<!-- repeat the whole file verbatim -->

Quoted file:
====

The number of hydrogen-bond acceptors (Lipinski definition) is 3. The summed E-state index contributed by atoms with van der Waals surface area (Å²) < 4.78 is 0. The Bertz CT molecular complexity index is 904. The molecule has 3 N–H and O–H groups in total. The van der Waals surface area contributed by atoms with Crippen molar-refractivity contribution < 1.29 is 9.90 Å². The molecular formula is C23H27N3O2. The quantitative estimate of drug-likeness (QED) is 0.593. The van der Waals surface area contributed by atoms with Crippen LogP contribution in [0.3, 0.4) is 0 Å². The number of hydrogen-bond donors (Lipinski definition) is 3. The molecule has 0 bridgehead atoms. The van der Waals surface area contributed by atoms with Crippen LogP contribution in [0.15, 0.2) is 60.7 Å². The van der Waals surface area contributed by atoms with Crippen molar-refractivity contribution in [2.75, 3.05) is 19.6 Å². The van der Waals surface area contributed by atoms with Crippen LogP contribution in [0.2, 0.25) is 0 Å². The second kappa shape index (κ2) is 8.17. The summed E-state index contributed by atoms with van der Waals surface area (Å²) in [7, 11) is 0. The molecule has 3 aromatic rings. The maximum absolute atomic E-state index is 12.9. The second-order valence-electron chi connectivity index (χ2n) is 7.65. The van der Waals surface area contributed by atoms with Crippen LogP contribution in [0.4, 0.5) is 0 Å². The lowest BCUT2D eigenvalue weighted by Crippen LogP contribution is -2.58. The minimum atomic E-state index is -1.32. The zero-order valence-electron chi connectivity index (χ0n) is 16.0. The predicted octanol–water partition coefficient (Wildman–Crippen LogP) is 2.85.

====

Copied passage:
The number of hydrogen-bond acceptors (Lipinski definition) is 3. The summed E-state index contributed by atoms with van der Waals surface area (Å²) < 4.78 is 0. The Bertz CT molecular complexity index is 904. The molecule has 3 N–H and O–H groups in total. The van der Waals surface area contributed by atoms with Crippen molar-refractivity contribution < 1.29 is 9.90 Å². The molecular formula is C23H27N3O2. The quantitative estimate of drug-likeness (QED) is 0.593. The van der Waals surface area contributed by atoms with Crippen LogP contribution in [0.3, 0.4) is 0 Å². The number of hydrogen-bond donors (Lipinski definition) is 3. The molecule has 0 bridgehead atoms. The van der Waals surface area contributed by atoms with Crippen LogP contribution in [0.15, 0.2) is 60.7 Å². The van der Waals surface area contributed by atoms with Crippen molar-refractivity contribution in [2.75, 3.05) is 19.6 Å². The van der Waals surface area contributed by atoms with Crippen LogP contribution in [0.2, 0.25) is 0 Å². The second kappa shape index (κ2) is 8.17. The summed E-state index contributed by atoms with van der Waals surface area (Å²) in [7, 11) is 0. The molecule has 3 aromatic rings. The maximum absolute atomic E-state index is 12.9. The second-order valence-electron chi connectivity index (χ2n) is 7.65. The van der Waals surface area contributed by atoms with Crippen LogP contribution in [0.4, 0.5) is 0 Å². The lowest BCUT2D eigenvalue weighted by Crippen LogP contribution is -2.58. The minimum atomic E-state index is -1.32. The zero-order valence-electron chi connectivity index (χ0n) is 16.0. The predicted octanol–water partition coefficient (Wildman–Crippen LogP) is 2.85.